The next morning in pitch darkness I left Hydra to return to Athens just in time for my writing class. The teacher talked about how he prepares for a writing assignment. First, before he even arrives at a destination, he selects the angle. Chances are, he has pitched and sold this angle to a magazine, and it can’t be changed on a whim. Then, he researches the history and background layering context and detail over a skeletal framework. Lastly, he arranges a series of local interviews to conduct once he arrives.
I considered the haphazard way I approach my trips, and particularly this trip to Hydra. As he spoke, and ever since, I have contemplated the angle of the monastery. Who are these monks? Do the villagers know them? Do they come down weekly to collect their provisions? Do they ride down on donkeys? And I chastise myself for preparing so poorly.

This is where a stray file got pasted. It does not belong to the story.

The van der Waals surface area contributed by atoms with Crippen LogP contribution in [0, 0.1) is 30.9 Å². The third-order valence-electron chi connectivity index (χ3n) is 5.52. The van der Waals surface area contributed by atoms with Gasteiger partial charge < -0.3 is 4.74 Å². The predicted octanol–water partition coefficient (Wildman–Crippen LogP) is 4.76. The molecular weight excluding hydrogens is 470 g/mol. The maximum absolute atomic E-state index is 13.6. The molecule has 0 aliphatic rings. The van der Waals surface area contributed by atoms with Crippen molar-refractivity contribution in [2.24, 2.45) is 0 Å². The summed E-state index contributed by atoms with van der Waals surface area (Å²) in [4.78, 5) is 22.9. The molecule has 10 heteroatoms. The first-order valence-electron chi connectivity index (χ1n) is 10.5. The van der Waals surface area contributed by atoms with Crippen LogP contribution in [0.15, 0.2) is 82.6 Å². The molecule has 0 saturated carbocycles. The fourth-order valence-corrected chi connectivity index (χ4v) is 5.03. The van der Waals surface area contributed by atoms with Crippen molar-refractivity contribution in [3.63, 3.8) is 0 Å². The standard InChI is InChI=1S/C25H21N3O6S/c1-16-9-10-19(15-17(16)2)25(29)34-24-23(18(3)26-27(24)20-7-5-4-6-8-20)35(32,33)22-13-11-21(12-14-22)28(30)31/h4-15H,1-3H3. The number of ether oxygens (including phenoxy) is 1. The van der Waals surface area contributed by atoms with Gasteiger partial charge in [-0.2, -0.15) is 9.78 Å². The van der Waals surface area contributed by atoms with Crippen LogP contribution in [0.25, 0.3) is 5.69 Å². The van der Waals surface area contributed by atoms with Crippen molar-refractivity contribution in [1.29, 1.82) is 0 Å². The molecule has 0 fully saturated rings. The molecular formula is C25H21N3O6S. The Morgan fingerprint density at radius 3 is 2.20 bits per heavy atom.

Since returning home, I have read two different articles about the Elias Monastery on the internet. One claimed that two monks inhabit the hill top retreat, another asserted there are four. In either event, it is a tiny group. Why do they live there? And why do they make batches of Turkish delight for strangers they will never meet?
Maybe we will return to Hydra someday, or more likely that idea will be nudged aside by the next destination I discover in the coming months. Yet for now, I can not forget this remote monastery, nor the monk I will never know and how much his simple act of kindness meant to me.
Categories: Western Europe